After hearing complaints about truck drivers in the oil-and-gas exploration boom in the Tuscarawas Valley region, state troopers are stepping up enforcement efforts and taking a proactive approach.
About six weeks ago, the New Philadelphia post of the Ohio Highway Patrol began receiving an average of one or two complaints weekly from Carroll County residents, according to Lt. Eric Escola.
Escola said his officers have been seeing an increase in crashes involving trucks. The trucks are tractor-trailer rigs or straight trucks in most cases. However, those statistics don’t track the number of injury accidents or whether the trucks are associated with the oil-and-gas exploration industry.
Escola said no one has died in these crashes, nor were any injuries life-threatening. From Jan. 1 through April 30, troopers handled 61 crashes in Carroll County. Fourteen of those involved trucks, with the trucker at fault in nine.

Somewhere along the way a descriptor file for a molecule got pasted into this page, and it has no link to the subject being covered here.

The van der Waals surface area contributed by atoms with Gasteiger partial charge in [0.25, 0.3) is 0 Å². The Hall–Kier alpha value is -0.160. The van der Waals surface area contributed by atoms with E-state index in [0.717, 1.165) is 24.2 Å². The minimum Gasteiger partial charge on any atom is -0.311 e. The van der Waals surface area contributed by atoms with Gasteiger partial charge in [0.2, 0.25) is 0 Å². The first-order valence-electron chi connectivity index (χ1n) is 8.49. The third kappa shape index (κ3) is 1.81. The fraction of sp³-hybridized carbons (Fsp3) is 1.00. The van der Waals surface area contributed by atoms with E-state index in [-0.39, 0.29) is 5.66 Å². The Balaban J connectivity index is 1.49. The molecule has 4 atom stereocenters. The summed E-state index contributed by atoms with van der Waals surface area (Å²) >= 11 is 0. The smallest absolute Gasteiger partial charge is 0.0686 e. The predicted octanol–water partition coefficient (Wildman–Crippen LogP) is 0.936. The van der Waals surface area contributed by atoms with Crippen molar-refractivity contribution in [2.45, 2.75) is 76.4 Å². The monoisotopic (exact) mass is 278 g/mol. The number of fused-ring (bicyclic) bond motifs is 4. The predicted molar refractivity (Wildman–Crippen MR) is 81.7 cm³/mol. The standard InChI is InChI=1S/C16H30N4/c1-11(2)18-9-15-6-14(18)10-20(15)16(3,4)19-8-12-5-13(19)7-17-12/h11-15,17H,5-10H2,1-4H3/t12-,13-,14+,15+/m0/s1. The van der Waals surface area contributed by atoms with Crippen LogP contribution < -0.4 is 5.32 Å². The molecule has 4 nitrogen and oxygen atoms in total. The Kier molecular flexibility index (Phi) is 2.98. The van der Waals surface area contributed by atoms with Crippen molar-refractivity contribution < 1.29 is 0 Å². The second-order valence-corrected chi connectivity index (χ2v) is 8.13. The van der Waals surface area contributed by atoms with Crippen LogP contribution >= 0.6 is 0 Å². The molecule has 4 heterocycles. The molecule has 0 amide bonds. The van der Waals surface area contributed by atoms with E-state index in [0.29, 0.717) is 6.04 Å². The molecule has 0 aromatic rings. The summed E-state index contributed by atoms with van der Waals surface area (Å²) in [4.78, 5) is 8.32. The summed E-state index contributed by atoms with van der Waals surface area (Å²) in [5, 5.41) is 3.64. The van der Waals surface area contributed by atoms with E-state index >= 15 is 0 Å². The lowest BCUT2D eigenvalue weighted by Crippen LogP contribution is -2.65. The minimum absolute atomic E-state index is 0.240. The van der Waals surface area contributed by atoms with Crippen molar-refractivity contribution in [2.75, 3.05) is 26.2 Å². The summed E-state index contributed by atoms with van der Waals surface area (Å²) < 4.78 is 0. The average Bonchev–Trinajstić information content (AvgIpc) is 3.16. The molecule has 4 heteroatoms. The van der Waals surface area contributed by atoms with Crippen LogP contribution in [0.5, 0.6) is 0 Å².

For the same period in 2011, troopers handled 43 crashes. Seven involved trucks, with five truckers at fault. That’s an increase in crashes year-over-year of about 42 percent.
Complaints about truckers involve several state routes — mostly state Routes 43 and 164 — but also county and township roads used to access well sites.
Escola said some drivers claimed truckers forced them off the road, which is a concern because several routes have narrow berms with little space to avoid a crash. There are steep embankments on the sides of many routes.
A few complaints involved trucks in a caravan running stop signs or traffic lights.
“Callers said that if the first trucks went through a green light, the other three or four follow — even after the light turns red,” he said.
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